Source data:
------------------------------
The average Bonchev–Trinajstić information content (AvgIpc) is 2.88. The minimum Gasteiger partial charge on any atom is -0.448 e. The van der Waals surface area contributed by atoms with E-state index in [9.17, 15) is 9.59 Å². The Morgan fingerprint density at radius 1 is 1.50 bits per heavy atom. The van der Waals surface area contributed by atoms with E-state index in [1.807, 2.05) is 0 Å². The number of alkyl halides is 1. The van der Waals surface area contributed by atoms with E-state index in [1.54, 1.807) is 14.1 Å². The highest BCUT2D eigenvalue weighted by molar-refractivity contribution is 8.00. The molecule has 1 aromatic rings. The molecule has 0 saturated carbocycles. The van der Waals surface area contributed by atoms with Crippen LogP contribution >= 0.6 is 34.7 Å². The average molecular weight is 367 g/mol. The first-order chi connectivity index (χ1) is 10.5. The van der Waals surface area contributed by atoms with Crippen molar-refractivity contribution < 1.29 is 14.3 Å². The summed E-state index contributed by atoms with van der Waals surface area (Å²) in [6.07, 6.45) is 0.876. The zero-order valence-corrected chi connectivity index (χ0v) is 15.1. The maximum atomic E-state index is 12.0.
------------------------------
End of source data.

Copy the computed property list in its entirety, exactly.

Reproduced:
The average Bonchev–Trinajstić information content (AvgIpc) is 2.88. The minimum Gasteiger partial charge on any atom is -0.448 e. The van der Waals surface area contributed by atoms with E-state index in [9.17, 15) is 9.59 Å². The Morgan fingerprint density at radius 1 is 1.50 bits per heavy atom. The van der Waals surface area contributed by atoms with E-state index in [1.807, 2.05) is 0 Å². The number of alkyl halides is 1. The van der Waals surface area contributed by atoms with E-state index in [1.54, 1.807) is 14.1 Å². The highest BCUT2D eigenvalue weighted by molar-refractivity contribution is 8.00. The molecule has 1 aromatic rings. The molecule has 0 saturated carbocycles. The van der Waals surface area contributed by atoms with Crippen LogP contribution >= 0.6 is 34.7 Å². The average molecular weight is 367 g/mol. The first-order chi connectivity index (χ1) is 10.5. The van der Waals surface area contributed by atoms with Crippen molar-refractivity contribution < 1.29 is 14.3 Å². The summed E-state index contributed by atoms with van der Waals surface area (Å²) in [6.07, 6.45) is 0.876. The zero-order valence-corrected chi connectivity index (χ0v) is 15.1. The maximum atomic E-state index is 12.0.